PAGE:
Pseudochazara droshica (Tytler, 1926: 256)

[Pseudochazara porphyritica Clench & Shoumatoff (1956: 150) (refs: Gross, 1978; Sakai, 1981)]

[Satyrus (Pseudochazara) baldiva panjshira Wyatt & Omoto (1966: 160) (ref: Gross, 1978)]

Satyrus (Pseudochazara) baldiva atambegi Wyatt & Omoto (1966: 161)

[Satyrus (Pseudochazara) turkestana badachshana Wyatt & Omoto (1966: 162) (ref: Sakai, 1981)]

[Pseudochazara kopetdaghi Dubatolov, 1989: 138 (ref: Dubatolov, 1989)]

Pseudochazara gilgitica (Tytler, 1926: 256) Eumenis mniszechii balucha Evans (1932a: 113), syn. n.

12 63 1.0 619 A ale 656 O 627 0.6 625 O oO 628 654 0.4 618 EH 644 O m O0 D 4623 630b 0.2 622 O O649 WN > SE? 621 < ae on 657b 04 653 Se O A À 624b -0.6 655 A =. 624a A -1.0 629 A 12 643 A 14 1,5 1.0 -0.5 0.0 0.5 1.0 15 2.0 2.5 3.0 AXIS 1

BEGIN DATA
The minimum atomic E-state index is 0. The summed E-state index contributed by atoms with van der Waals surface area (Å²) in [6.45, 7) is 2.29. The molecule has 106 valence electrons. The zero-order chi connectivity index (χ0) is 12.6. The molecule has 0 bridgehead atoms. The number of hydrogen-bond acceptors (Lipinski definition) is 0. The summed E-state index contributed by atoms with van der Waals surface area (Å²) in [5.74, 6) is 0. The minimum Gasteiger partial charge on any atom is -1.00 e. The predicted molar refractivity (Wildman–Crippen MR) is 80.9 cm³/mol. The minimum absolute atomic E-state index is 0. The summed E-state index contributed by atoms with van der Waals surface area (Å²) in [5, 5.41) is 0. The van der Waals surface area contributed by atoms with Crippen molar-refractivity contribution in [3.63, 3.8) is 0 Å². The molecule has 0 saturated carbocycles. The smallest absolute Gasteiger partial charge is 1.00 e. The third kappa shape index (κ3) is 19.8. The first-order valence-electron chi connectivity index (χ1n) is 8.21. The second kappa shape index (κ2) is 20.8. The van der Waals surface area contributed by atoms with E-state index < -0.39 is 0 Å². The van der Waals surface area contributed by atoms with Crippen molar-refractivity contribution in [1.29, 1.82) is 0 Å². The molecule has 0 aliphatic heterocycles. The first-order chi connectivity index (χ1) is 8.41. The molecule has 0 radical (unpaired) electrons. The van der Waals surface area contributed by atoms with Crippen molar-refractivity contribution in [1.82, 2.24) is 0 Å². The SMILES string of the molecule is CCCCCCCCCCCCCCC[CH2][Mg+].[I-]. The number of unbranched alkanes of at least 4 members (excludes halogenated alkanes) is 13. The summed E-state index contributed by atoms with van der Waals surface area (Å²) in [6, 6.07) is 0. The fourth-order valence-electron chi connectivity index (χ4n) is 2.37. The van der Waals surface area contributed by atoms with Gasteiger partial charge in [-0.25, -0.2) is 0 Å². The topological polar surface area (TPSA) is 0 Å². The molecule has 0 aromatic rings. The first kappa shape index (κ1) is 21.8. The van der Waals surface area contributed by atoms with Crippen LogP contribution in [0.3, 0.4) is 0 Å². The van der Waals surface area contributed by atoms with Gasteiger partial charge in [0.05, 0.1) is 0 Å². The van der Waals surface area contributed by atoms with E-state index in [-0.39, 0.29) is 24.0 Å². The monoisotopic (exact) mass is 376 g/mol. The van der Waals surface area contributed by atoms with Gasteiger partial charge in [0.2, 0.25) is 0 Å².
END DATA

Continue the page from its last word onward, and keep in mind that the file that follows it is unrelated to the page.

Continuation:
Fig. 6. A non-metric multidimensional (NMMS) plot of Euclidean distances between specimens (Aliena- tion = 0.005 and Stress = 0.0003 indicating that the clusters are accurately represented); see text for expla- nation. Cluster 1 (circles): P. droshica (631 & 654), P. atambegi (627), and specimen 657b (aberrant scales from a P. balucha specimen). Cluster 2 (triangles): P. gilgitica (653), P. balucha (624a, 624b, 655 & 657a (normal scales)), specimen 643 labeled as P. balucha f. pallida and specimen 629 labeled as P. baldiva. Cluster 3 (squares): P. baldiva (628 & 649), P. watsoni (621), P. wakhilkhani (622 & 623), P. esquilinus (644), P. clarissima (619), P. lehana (618), P. turkestana (620), P. balucha f. pallida (625 & 656) and P. gilgitica (630a & 630b, see text in relation to the placing of these specimens). The three ‘type’ speci- mens used to seed the k-means analysis are indicated by filled symbols.

220 WAKEHAM-Dawson et al.: Androconia in Palaearctic Asian Pseudochazara butterflies